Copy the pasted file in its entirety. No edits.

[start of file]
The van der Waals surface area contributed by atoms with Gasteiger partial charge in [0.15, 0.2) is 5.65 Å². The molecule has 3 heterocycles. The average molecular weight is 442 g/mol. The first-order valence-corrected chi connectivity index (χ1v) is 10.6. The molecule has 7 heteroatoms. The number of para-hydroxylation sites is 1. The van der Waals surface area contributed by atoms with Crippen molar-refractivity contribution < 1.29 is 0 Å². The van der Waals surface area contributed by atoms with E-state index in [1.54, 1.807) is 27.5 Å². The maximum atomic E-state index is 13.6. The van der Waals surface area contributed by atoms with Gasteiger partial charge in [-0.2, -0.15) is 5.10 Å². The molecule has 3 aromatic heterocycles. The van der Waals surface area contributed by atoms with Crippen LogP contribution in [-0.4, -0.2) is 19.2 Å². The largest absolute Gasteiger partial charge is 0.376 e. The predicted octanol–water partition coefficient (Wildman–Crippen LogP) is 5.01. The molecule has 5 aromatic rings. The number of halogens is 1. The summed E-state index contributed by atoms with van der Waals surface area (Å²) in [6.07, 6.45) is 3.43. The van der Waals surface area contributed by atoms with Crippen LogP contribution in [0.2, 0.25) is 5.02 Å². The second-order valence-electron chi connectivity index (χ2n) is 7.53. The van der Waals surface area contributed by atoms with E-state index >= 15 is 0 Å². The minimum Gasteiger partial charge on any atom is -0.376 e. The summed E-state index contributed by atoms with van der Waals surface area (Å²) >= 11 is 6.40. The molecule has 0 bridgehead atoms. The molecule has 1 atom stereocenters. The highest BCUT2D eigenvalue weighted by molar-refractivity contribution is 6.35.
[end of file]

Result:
The van der Waals surface area contributed by atoms with Gasteiger partial charge in [0.15, 0.2) is 5.65 Å². The molecule has 3 heterocycles. The average molecular weight is 442 g/mol. The first-order valence-corrected chi connectivity index (χ1v) is 10.6. The molecule has 7 heteroatoms. The number of para-hydroxylation sites is 1. The van der Waals surface area contributed by atoms with Crippen molar-refractivity contribution < 1.29 is 0 Å². The van der Waals surface area contributed by atoms with E-state index in [1.54, 1.807) is 27.5 Å². The maximum atomic E-state index is 13.6. The van der Waals surface area contributed by atoms with Gasteiger partial charge in [-0.2, -0.15) is 5.10 Å². The molecule has 3 aromatic heterocycles. The van der Waals surface area contributed by atoms with Crippen LogP contribution in [-0.4, -0.2) is 19.2 Å². The largest absolute Gasteiger partial charge is 0.376 e. The predicted octanol–water partition coefficient (Wildman–Crippen LogP) is 5.01. The molecule has 5 aromatic rings. The number of halogens is 1. The summed E-state index contributed by atoms with van der Waals surface area (Å²) in [6.07, 6.45) is 3.43. The van der Waals surface area contributed by atoms with Crippen LogP contribution in [0.2, 0.25) is 5.02 Å². The second-order valence-electron chi connectivity index (χ2n) is 7.53. The van der Waals surface area contributed by atoms with E-state index >= 15 is 0 Å². The minimum Gasteiger partial charge on any atom is -0.376 e. The summed E-state index contributed by atoms with van der Waals surface area (Å²) >= 11 is 6.40. The molecule has 0 bridgehead atoms. The molecule has 1 atom stereocenters. The highest BCUT2D eigenvalue weighted by molar-refractivity contribution is 6.35.